McALLEN, Texas (Border Report) — The three Democratic congressmen from South Texas, as expected, all held onto their congressional border seats on Tuesday, but the numbers voting for their Republican opponents were surprisingly strong in a state that remained red for President Donald Trump.
On Tuesday, U.S. Rep. Henry Cuellar won his ninth term to represent the 28th Texas congressional district, which spans from Laredo to Mission and part of San Antonio, by 57% to 39% of votes cast for his Republican opponent Sandra Whitten, the wife of a Border Patrol agent who was making her first bid for elected office, according to early returns by the Texas Secretary of State’s office.
Numbers from Webb County, which includes Cuellar’s hometown of Laredo, were just starting to come in Wednesday afternoon, and Cuellar said in a phone call with Border Report earlier Wednesday that he expects to see a boost in his numbers when those come in. But he also expressed concern that overall Democrats did not gain in Texas, as had been hoped. And he said more Hispanic voters in the state need to be courted in the future.
“The Democrats, and the leadership like the DNC (Democratic National Committee) cannot take Hispanics for granted. We got to spend time and we got to spend money and certainly that’s what we’re seeing,” Cuellar said. “The message that Trump had resonated with Hispanics and we saw that.”
U.S. Rep. Vicente Gonzalez secured his third term for Texas’ 15th Congressional District, which includes McAllen and ranchlands to the north, defeating Republican Monica De La Cruz Hernandez by fewer than 7,000 votes: 115,005 to 108,466 votes, or 50.5% to 47.6%, according to early returns by the Texas Secretary of State’s office. De La Cruz Hernandez won conservative Guadalupe County by almost double the votes that Gonzalez received: 39,756 to 20,202. She also won the small counties of Karnes, Live Oak, and Wilson. But Gonzalez handedly won the populated Hidalgo County, which includes McAllen, 86,661 to 56,297, according to early returns.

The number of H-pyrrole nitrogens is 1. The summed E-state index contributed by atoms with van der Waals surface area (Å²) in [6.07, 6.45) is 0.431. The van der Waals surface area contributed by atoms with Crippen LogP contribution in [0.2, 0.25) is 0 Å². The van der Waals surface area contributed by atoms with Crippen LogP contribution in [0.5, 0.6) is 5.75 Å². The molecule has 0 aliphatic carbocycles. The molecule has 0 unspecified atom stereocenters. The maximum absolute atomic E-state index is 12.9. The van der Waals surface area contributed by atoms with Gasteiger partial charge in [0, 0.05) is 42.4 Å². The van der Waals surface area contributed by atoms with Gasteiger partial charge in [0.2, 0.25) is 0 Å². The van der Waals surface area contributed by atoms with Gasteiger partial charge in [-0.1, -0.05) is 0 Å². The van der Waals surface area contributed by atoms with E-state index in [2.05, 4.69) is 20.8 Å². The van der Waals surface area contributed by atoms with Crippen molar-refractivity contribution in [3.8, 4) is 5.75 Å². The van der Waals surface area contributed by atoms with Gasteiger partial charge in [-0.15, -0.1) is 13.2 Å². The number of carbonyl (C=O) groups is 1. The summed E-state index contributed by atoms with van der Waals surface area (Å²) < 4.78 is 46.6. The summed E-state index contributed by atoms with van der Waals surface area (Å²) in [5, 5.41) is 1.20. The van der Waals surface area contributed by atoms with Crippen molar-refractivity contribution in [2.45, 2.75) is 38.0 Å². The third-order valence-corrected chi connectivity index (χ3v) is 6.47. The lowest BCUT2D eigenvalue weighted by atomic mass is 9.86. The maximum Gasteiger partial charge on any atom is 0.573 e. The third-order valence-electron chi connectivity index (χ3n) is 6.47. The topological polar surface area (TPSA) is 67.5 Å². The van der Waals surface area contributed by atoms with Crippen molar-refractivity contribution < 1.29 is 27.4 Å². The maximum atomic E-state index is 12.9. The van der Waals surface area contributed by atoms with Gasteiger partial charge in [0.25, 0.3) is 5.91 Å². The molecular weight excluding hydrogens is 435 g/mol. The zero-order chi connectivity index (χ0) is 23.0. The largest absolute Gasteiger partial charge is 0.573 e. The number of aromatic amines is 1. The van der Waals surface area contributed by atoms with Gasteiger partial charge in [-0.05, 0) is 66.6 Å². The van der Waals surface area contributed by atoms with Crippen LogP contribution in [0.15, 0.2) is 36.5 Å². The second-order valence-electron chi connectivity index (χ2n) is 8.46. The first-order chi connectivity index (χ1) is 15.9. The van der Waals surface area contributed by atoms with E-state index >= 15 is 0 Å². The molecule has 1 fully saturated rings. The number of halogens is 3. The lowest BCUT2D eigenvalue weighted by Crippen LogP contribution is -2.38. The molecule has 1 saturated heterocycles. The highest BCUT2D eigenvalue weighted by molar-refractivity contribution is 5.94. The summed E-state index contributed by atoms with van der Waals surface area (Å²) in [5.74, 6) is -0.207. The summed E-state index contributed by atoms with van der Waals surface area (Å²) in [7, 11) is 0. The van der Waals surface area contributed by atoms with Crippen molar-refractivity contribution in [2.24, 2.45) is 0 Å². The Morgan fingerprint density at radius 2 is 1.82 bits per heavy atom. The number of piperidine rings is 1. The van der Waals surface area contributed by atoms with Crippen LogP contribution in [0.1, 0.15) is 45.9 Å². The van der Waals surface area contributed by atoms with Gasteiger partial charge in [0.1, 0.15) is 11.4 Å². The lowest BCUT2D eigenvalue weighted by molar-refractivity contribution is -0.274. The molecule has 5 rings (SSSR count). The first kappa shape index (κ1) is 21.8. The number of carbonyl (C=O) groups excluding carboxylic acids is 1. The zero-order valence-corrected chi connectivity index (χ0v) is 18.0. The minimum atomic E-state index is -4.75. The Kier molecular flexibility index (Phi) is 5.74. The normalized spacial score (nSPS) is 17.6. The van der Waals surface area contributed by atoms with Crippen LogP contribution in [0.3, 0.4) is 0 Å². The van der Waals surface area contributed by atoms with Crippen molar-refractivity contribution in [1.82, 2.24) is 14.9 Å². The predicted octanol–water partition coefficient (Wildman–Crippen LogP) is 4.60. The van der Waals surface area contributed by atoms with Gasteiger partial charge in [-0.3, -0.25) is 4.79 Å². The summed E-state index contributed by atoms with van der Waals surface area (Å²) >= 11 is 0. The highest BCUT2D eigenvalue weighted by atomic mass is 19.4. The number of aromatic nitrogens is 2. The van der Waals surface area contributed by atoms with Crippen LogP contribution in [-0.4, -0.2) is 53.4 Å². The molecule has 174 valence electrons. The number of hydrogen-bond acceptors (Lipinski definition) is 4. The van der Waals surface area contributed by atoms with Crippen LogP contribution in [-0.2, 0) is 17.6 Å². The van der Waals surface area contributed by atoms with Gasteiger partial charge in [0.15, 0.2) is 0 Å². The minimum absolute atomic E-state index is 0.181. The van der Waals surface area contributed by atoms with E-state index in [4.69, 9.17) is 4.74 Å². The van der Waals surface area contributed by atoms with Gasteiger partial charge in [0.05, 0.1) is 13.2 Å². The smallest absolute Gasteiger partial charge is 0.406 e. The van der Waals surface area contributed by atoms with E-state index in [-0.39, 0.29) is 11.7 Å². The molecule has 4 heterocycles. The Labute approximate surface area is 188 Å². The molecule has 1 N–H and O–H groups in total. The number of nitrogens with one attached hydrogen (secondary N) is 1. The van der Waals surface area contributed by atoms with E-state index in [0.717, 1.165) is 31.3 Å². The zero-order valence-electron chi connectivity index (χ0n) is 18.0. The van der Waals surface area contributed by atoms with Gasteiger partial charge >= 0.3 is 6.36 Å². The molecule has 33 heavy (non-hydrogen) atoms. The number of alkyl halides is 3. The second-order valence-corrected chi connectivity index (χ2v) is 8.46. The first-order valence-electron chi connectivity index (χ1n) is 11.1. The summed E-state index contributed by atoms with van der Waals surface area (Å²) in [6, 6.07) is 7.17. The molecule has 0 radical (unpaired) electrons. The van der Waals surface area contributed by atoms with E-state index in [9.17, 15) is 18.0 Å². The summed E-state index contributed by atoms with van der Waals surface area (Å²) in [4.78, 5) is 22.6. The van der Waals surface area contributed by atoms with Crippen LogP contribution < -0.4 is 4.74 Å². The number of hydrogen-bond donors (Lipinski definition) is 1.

“I want to thank South and Central Texans for giving me the honor to serve them for a third term in Congress. I’m proud of the work we’ve done to bring millions of dollars in critical COVID-19 relief to our communities to help small businesses stay open and keep people working; to bring mobile VA health clinics to rural counties across South Texas; and to open the doors of education and skills training to more young people across our state,” Gonzalez said in a statement Wednesday.
U.S. Rep. Filemon Vela easily reclaimed his seat, 55% to 42%, defeating Republican Rey Gonzalez, who in 2018 also lost to him in a bid for the 34th Texas congressional district, which includes much of Cameron County on the Gulf Coast, and parts of Hidalgo County. In Cameron County, Vela won 68,501 votes to 39,798, according to early returns. But he lost in the less populated and more conservative counties of Jim Wells, Bee, DeWitt, Goliad, Gonzales, Kenedy, and San Patricio, according to early returns from the state.
Voting in South Texas became a matter of health and safety for many in this region that has been one of the hardest hit by COVID-19 in the entire state, and nation. Hidalgo County has had 36,277 coronavirus cases and 1,967 deaths, including six on Election Day, county officials reported.